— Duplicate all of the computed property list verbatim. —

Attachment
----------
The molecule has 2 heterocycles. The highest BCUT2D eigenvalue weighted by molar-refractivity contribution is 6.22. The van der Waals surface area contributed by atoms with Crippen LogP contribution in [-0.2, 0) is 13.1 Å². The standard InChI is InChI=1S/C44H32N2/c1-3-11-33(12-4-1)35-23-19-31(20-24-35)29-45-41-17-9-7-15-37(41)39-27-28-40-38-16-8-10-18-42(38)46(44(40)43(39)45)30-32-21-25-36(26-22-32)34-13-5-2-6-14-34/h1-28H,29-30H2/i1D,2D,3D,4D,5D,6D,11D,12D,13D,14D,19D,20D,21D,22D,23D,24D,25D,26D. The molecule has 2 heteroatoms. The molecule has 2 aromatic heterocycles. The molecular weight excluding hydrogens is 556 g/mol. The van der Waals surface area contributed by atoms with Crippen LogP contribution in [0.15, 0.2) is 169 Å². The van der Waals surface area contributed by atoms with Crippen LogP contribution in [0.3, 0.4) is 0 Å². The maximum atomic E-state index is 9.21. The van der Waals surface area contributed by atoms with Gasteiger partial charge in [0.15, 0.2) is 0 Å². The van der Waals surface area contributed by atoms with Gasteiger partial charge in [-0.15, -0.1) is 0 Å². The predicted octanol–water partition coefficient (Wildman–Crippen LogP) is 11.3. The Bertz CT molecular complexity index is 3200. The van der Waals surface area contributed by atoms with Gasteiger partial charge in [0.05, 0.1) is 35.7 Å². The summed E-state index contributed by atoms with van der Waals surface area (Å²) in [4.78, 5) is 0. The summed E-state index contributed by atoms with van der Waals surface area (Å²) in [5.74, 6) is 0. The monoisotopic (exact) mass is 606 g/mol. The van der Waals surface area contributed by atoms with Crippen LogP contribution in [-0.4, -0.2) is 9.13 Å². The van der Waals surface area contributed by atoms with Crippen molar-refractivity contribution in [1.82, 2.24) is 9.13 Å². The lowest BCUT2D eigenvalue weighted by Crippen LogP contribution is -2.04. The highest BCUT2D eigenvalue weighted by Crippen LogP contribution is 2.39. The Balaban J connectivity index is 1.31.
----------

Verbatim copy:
The molecule has 2 heterocycles. The highest BCUT2D eigenvalue weighted by molar-refractivity contribution is 6.22. The van der Waals surface area contributed by atoms with Crippen LogP contribution in [-0.2, 0) is 13.1 Å². The standard InChI is InChI=1S/C44H32N2/c1-3-11-33(12-4-1)35-23-19-31(20-24-35)29-45-41-17-9-7-15-37(41)39-27-28-40-38-16-8-10-18-42(38)46(44(40)43(39)45)30-32-21-25-36(26-22-32)34-13-5-2-6-14-34/h1-28H,29-30H2/i1D,2D,3D,4D,5D,6D,11D,12D,13D,14D,19D,20D,21D,22D,23D,24D,25D,26D. The molecule has 2 heteroatoms. The molecule has 2 aromatic heterocycles. The molecular weight excluding hydrogens is 556 g/mol. The van der Waals surface area contributed by atoms with Crippen LogP contribution in [0.15, 0.2) is 169 Å². The van der Waals surface area contributed by atoms with Crippen LogP contribution in [0.3, 0.4) is 0 Å². The maximum atomic E-state index is 9.21. The van der Waals surface area contributed by atoms with Gasteiger partial charge in [0.15, 0.2) is 0 Å². The van der Waals surface area contributed by atoms with Gasteiger partial charge in [-0.15, -0.1) is 0 Å². The predicted octanol–water partition coefficient (Wildman–Crippen LogP) is 11.3. The Bertz CT molecular complexity index is 3200. The van der Waals surface area contributed by atoms with Gasteiger partial charge in [0.05, 0.1) is 35.7 Å². The summed E-state index contributed by atoms with van der Waals surface area (Å²) in [4.78, 5) is 0. The summed E-state index contributed by atoms with van der Waals surface area (Å²) in [5.74, 6) is 0. The monoisotopic (exact) mass is 606 g/mol. The van der Waals surface area contributed by atoms with Crippen LogP contribution in [-0.4, -0.2) is 9.13 Å². The van der Waals surface area contributed by atoms with Crippen molar-refractivity contribution in [1.82, 2.24) is 9.13 Å². The lowest BCUT2D eigenvalue weighted by Crippen LogP contribution is -2.04. The highest BCUT2D eigenvalue weighted by Crippen LogP contribution is 2.39. The Balaban J connectivity index is 1.31.